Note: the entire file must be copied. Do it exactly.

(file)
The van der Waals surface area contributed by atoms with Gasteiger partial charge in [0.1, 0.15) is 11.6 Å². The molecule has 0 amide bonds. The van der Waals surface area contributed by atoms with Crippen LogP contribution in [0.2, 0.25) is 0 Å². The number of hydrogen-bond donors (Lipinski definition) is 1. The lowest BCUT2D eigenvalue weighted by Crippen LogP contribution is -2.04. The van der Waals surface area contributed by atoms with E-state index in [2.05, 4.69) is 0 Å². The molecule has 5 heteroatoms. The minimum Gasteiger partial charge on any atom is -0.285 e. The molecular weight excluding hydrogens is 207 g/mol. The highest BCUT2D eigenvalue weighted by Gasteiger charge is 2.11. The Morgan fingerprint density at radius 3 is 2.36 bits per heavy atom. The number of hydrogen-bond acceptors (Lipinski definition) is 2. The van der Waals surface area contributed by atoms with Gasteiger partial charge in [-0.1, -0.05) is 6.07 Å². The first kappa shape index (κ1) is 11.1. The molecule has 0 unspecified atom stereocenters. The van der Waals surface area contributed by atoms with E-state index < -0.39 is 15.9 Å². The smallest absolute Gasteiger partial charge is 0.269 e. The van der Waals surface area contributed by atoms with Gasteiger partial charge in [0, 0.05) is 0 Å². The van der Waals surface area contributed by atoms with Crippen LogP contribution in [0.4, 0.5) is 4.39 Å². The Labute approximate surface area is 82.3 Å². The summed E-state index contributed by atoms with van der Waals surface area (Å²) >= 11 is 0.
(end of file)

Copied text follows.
The van der Waals surface area contributed by atoms with Gasteiger partial charge in [0.1, 0.15) is 11.6 Å². The molecule has 0 amide bonds. The van der Waals surface area contributed by atoms with Crippen LogP contribution in [0.2, 0.25) is 0 Å². The number of hydrogen-bond donors (Lipinski definition) is 1. The lowest BCUT2D eigenvalue weighted by Crippen LogP contribution is -2.04. The van der Waals surface area contributed by atoms with E-state index in [2.05, 4.69) is 0 Å². The molecule has 5 heteroatoms. The minimum Gasteiger partial charge on any atom is -0.285 e. The molecular weight excluding hydrogens is 207 g/mol. The highest BCUT2D eigenvalue weighted by Gasteiger charge is 2.11. The Morgan fingerprint density at radius 3 is 2.36 bits per heavy atom. The number of hydrogen-bond acceptors (Lipinski definition) is 2. The van der Waals surface area contributed by atoms with Gasteiger partial charge in [-0.1, -0.05) is 6.07 Å². The first kappa shape index (κ1) is 11.1. The molecule has 0 unspecified atom stereocenters. The van der Waals surface area contributed by atoms with E-state index < -0.39 is 15.9 Å². The smallest absolute Gasteiger partial charge is 0.269 e. The van der Waals surface area contributed by atoms with Gasteiger partial charge in [0, 0.05) is 0 Å². The van der Waals surface area contributed by atoms with Crippen LogP contribution in [0.4, 0.5) is 4.39 Å². The Labute approximate surface area is 82.3 Å². The summed E-state index contributed by atoms with van der Waals surface area (Å²) >= 11 is 0.